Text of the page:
The most common problems with air-venting valves occur when they are painted over, crushed, or clogged with rust. Improperly trained service technicians often respond to complaints by increasing boiler steam pressure rather than replacing air-venting valves. This actually makes matters worse by exacerbating steam leaks. Higher pressures also waste energy, because higher pressure steam has a reduced tendency to condense and transfer its heat energy to the inside of the radiator. Investing in new air-venting valves for an old or troublesome single-pipe steam system, taking the time to size or adjust them correctly, will reduce or eliminate many headaches and reduce fuel use and cost.
Two-pipe steam systems
In two-pipe steam systems, there is a return path for the condensate and it may involve pumps as well as gravity-induced flow. The flow of steam to individual radiators can be modulated using manual or automatic valves.
Two pipe direct return system
The return piping, as the name suggests, takes the most direct path back to the boiler.
Low cost of return piping in most (but not all) applications, and the supply and return piping are separated.
This system can be difficult to balance due to the supply line being a different length than the return, The further the heat transfer device is from the boiler the more pronounced the pressure difference. Because of this it is always recommended to: minimize the distribution piping pressure drops; use a pump with a flat head characteristic, include balancing and flow measuring devices at each terminal or branch circuit; and use control valves with a high head loss at the terminals.
Two pipe reverse return system
The return piping takes the same basic path as the supply back to the boiler.
This system is often considered "self balancing", however, valves should always be included.
The installer or repair person cannot trust that every system is self-balancing without properly testing it.
Very large scale systems can be built using the two-pipe principle. For example, rather than heating individual radiators, the water may be used in the reheat coils of large air handlers to heat an entire floor of a building.
Modern systems almost always use heated water rather than steam. This opens the system to the possibility of also using chilled water to provide air conditioning.
In homes, the water loop may be as simple as a single pipe that "loops" the flow through every radiator in a zone. In such a system, flow to the individual radiators cannot be modulated as all of the water is flowing through every radiator in the zone. Slightly more complicated systems use a "main" pipe that flows uninterrupted around the zone; the individual radiators tap off a small portion of the flow in the main pipe. In these systems, individual radiators can be modulated. Alternatively, a number of loops with several radiators can be installed, the flow in each loop or zone controlled by a zone valve connected to a thermostat.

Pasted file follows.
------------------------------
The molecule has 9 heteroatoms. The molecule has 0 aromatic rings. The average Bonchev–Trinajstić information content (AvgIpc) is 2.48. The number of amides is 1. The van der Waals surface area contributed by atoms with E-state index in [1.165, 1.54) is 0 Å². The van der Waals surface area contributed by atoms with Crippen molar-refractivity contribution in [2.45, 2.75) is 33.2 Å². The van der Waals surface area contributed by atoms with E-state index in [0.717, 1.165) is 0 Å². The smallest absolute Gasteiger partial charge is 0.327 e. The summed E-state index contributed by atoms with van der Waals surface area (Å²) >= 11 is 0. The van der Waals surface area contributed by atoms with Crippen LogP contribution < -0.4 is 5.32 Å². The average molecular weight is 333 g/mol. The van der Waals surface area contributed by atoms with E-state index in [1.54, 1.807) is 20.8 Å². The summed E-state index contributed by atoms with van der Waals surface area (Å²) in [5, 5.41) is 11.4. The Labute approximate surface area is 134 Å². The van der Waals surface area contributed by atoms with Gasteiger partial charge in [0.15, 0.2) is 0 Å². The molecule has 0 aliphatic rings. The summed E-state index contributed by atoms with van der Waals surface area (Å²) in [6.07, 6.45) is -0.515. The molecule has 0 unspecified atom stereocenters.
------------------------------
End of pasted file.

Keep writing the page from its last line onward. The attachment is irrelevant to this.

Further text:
In most water systems, the water is circulated by means of one or more circulator pumps. This is in marked contrast to steam systems where the inherent pressure of the steam is sufficient to distribute the steam to remote points in the system. A system may be broken up into individual heating zones using either multiple circulator pumps or a single pump and electrically operated zone valves.
Improved Efficiency and Operating Costs
There have been considerable improvements in the efficiency and therefore the operating costs of a hydronic heating system with the introduction of insulating products.
Radiator Panel system pipes are covered with a fire rated, flexible and lightweight elastomeric rubber material designed for thermal insulation. Slab Heating efficiency is improved with the installation of a thermal barrier made of foam. There are now many product offerings on the market with different energy ratings and installation methods.
Most hydronic systems require balancing. This involves measuring and setting the flow to achieve an optimal distribution of energy in the system.
In a balanced system every radiator gets just enough hot water to allow it to heat up fully. Efficient balancing is done on every radiator in the house by adjusting the OUT-FLOW valve to be open just an eighth- to a quarter- turn. Heating engineers will usually do this as part of the installation of a brand new system but they will rarely do it when replacing a component of the system, such as just the room thermostat or a part inside the boiler. They will check and adjust the balance if asked to do so but, as it can take about an hour to balance the radiators in an average sized three-bedroom house - and proportionally more or less for larger or smaller homes - many people don't want to pay for the time it takes to do the balancing properly.